Lecture 5 November 2023

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Lecture Number 5 – November 2023

In the church year the month of November begins with All Saints Day followed by All Souls Day.  October ends with what is now called Halloween, previously, a day of fasting known as All Hallows Eve. 

How and where did Halloween originate? 

Thousands of years ago Europe was occupied by the Celts, several tribes of modern Homo Sapiens.   They spread across the continent into Iberia and the British Isles.  They left no written records so what we know about them, their beliefs and culture, is taken from the written records left by the civilizations that encountered them and from oral traditions that were written down hundreds or even thousands of years later.

The Celts in the British Isles celebrated four major holidays.  These celebrations generally marked the changing of the seasons.  The celebration of Samhain was one of these four major Celtic holidays.   Celts in Ireland, Scotland, the Isle of Man, Wales, Cornwall, and Celtic tribes in Britian believed that there were two worlds – the world of the living and the Otherworld or the world of the dead. 

The holiday celebrated the end of the year, the end of the harvest season and the beginning of winter, the darker half of the year.  The celebration included feasting and the lighting of bonfires.   They also believed that the world of the living and the Otherworld were closest during this celebration which began at sunset on October 31st and ended at sunset on November 1st.  

Tradition tells us that at nightfall on October 31st the vail that separated the world of the living from the Otherworld was shredded or dissolved and the souls of the departed could return to the world of the living to seek revenge or retribution from those still living who had wronged them.  At sun rise on November 1st, these spirits were recalled to the Otherworld and the veil reappeared separating the two worlds.  The living who survived, which was just about everybody, celebrated with feasting, It was the end of the year and now the world would rest until the return of Spring.

When the people of the British Isles immigrated to North America, they brought their customs with them.  Halloween is a derivation of All Hallows Eve.   Those ghosts and goblins haunting your door on October 31st are the modern version of the spirits that passed into the world of the living on Samhain.

Christianity began to spread from the Mediterranean into northern Europe in the third and fourth centuries.  It became apparent that to ensure success and conversion it could be necessary to incorporate pagan customs and celebrations into the life of the church.  Beginning in the fourth century celebrations of the Saints were held at various times throughout the year.  In the ninth century churches in the British Isles were celebrating the holiday on November 1st.  Pope Gregory IV established All Saints’ Day on November 1st and extended the holy day through the whole church.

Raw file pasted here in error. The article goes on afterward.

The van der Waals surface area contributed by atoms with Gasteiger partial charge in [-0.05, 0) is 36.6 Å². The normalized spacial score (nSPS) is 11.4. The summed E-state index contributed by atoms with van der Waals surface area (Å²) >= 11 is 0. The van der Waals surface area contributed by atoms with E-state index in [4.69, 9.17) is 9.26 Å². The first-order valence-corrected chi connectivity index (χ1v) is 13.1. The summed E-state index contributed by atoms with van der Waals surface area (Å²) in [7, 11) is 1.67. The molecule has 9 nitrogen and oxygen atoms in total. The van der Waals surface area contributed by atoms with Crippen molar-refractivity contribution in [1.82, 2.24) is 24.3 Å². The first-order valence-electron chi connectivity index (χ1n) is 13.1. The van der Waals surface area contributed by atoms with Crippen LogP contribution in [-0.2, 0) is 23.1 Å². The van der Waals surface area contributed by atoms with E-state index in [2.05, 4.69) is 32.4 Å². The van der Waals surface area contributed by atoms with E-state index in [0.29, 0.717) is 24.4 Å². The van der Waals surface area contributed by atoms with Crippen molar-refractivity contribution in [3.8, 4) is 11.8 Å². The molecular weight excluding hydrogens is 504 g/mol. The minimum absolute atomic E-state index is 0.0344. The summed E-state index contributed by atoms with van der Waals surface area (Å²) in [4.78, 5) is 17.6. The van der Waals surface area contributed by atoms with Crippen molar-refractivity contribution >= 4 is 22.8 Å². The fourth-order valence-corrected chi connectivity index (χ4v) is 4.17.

Throughout the year we honor and celebrate those Saints known to us.  Beginning in the eighth century the Popes recognized that we do not know of all the Saints.  All Saints Day is a celebration of all the Saints both known and unknown.  It is followed by All Souls Day which is a day of prayer for the faithfully departed.

Neither of these two holy days is to be confused with the celebration of Die de Muertos. 

Like Halloween, the origins of Dia de Muertos go back thousands of years.  Like the Celts in Ireland the Aztecs in Mexico believed that there were two worlds, the World of the Living, and the World of the Dead, and that on a given day or days the vail separating the two worlds dissolved and the souls of the dead could cross back into the world of the living.  Roman Catholics believe that after death the soul is assigned to purgatory for cleansing and purification before being admitted to heaven.  The Aztecs believed that after death the soul began a journey through nine levels, a journey that could take several years before admission to Mictlan, their version of heaven.  The celebration usually took place in our month of August.  After the Spanish conquest the celebration was moved the end of October and the first two days of November to coincide with the church’s Holy Days.

The celebration of Dia de Muertos begins on October 31st when it is believed that the souls of children can rejoin their living relatives.  On November 2nd the souls of departed adults can visit their living relatives.  Their graves are covered with flowers and lighted candles.  Food is shared with some set aside for the deceased to help them on their journey.

The month of November also marks the end of the church year.  It is a time:

  • to be thankful for the joys of the past year,
  • a time to recall the sorrows too,
  • a time to forgive those who have wronged us in some way,
  • a time to apologize to those we have wronged.

It is a time to begin to prepare for the season of Advent and for the celebration of the birth of our Savior, Jesus Christ.